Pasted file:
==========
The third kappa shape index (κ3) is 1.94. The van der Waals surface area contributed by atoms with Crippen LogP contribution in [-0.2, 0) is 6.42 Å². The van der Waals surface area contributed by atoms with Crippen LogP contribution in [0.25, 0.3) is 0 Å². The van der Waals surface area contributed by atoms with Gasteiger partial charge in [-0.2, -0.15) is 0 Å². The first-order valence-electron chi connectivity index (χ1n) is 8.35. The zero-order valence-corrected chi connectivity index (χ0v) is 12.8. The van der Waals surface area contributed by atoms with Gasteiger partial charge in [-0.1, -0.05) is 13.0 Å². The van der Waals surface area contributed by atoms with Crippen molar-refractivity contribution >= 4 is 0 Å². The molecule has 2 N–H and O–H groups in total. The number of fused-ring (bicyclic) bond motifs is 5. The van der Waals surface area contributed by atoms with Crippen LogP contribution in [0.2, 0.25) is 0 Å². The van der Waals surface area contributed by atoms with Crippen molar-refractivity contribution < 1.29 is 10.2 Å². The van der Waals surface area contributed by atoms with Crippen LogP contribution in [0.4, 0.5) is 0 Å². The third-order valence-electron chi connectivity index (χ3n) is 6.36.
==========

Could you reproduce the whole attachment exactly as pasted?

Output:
The third kappa shape index (κ3) is 1.94. The van der Waals surface area contributed by atoms with Crippen LogP contribution in [-0.2, 0) is 6.42 Å². The van der Waals surface area contributed by atoms with Crippen LogP contribution in [0.25, 0.3) is 0 Å². The van der Waals surface area contributed by atoms with Gasteiger partial charge in [-0.2, -0.15) is 0 Å². The first-order valence-electron chi connectivity index (χ1n) is 8.35. The zero-order valence-corrected chi connectivity index (χ0v) is 12.8. The van der Waals surface area contributed by atoms with Gasteiger partial charge in [-0.1, -0.05) is 13.0 Å². The van der Waals surface area contributed by atoms with Crippen molar-refractivity contribution >= 4 is 0 Å². The molecule has 2 N–H and O–H groups in total. The number of fused-ring (bicyclic) bond motifs is 5. The van der Waals surface area contributed by atoms with Crippen LogP contribution in [0.2, 0.25) is 0 Å². The van der Waals surface area contributed by atoms with Crippen molar-refractivity contribution < 1.29 is 10.2 Å². The van der Waals surface area contributed by atoms with Crippen LogP contribution in [0.4, 0.5) is 0 Å². The third-order valence-electron chi connectivity index (χ3n) is 6.36.